Frenchie Garcia is a very depressed young lady, on the verge of graduating high school and unclear as to what her future holds. She has a male and a female friend who, at times, have a hard time understanding Frenchie’s extreme depression. But you know what, they come through time and time again for her. The relationships in this book are challenged, strained, and realistic.

Fire and Flood by Victoria Scott

When we first meet Tella, we see her in the context of her family. She is there, with a very sick brother, and we see that relationship. Then she makes a decision, she enters a desperate race for a cure.  Here, she makes allies (think Survivor) and those relationships are very interesting. I was particularly struck by her relationship by a fellow female competitor who becomes her ally and the choices that they make. I also like this story because Tella is a very realistic portrayal of a typical teenage girl. Sometimes she is capable in this race but often she is not, which is in keeping with her character. And sometimes she just wants to go home and get a good manicure. I like that she is what we consider traditionally feminine and yet still strong.

The Chaos of Stars by Kiersten White

I gave this title a mixed review, which I sometimes regret because I love the contemporary element of this title so much. But I DO love the relationships in this book between Isadora and both her female friend Tyler (as well as Tyler’s relationship with her boyfriend Scott) and her first friends than maybe something more relationship with Ry. In fact Ry very clearly tells her that you can’t actually be in a happy relationship unless you are happy with yourself first. You can read my full review here.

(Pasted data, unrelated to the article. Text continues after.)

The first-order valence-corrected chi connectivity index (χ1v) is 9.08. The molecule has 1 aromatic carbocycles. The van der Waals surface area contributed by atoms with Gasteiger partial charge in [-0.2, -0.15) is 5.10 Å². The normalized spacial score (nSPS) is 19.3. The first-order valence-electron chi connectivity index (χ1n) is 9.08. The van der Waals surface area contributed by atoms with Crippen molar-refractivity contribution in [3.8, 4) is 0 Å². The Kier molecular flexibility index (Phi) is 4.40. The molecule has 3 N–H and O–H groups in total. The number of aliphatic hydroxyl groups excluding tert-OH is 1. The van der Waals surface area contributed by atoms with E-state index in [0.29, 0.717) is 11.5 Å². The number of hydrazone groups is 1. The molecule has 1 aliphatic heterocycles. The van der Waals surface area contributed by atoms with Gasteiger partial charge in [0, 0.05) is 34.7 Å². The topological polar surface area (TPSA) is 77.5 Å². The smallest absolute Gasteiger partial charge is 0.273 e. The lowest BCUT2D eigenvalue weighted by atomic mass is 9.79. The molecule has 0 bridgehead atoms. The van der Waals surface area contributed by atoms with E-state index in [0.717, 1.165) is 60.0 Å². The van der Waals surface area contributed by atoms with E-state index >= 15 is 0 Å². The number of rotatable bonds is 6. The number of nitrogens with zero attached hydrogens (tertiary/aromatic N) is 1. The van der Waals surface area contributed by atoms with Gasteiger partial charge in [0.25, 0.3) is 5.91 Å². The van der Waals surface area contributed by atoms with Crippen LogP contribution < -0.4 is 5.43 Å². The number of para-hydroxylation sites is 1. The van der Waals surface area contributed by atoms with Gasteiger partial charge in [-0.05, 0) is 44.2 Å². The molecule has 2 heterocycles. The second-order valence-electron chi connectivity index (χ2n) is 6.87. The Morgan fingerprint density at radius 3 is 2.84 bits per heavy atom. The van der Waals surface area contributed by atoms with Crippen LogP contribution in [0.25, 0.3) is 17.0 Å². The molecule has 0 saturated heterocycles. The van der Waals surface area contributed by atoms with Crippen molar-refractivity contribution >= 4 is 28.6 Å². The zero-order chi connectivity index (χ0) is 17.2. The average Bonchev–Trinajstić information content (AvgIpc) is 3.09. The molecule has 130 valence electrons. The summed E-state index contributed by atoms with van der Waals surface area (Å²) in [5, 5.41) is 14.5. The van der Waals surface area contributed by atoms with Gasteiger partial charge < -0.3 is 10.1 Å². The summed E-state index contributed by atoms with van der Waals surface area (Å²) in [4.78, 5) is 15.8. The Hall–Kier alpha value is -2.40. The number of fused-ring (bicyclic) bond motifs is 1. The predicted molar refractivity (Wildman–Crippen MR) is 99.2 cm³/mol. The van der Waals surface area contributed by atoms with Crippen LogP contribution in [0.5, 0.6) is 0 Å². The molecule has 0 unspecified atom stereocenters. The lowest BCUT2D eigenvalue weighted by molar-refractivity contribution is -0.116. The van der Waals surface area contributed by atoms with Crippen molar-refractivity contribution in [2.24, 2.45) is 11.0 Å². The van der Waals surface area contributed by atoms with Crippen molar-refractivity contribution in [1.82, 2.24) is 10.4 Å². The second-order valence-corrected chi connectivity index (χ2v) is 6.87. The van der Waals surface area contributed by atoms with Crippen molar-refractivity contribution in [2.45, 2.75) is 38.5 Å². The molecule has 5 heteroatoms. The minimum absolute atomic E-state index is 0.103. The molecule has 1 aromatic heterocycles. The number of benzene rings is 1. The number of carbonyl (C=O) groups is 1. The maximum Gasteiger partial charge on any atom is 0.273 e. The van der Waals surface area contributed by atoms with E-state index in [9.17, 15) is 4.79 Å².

I know I said five, but I want to give a shout out to Going Vintage (Lindsay Leavitt) which examines some cool sibling relationship dynamics and has a great relationship between a female and her beloved grandmother. I am also a huge fan of This Song Will Save Your Life (Leila Sales) for its leading lady engaged in an under-represented passion – DJing – and the female relationships depicted in it.

We are more than the romantic men in our lives. And romance is about more than sex. So our books should be too. I am really enjoying the discussions in this series. Thanks for letting me add my two cents and sharing some of my favorites.

Friday Finds – July 12, 2013

This Week at TLT:

Taking teen patrons to a conference and SURVIVING – read about Heather’s tips and learn from her experience.

Christie and Karen each give their ALA 2013 highlights (they stalked a lot of awesome authors!)

Read up on the Free Comic Book Day panel Karen and Christie took part in at ALA 2013. Learn Christie’s new catchphrase!

Catch up with Part 2 of Robin’s series on How to Tumblr.

Christie gives us a peek at some this Fall’s most anticipated new titles.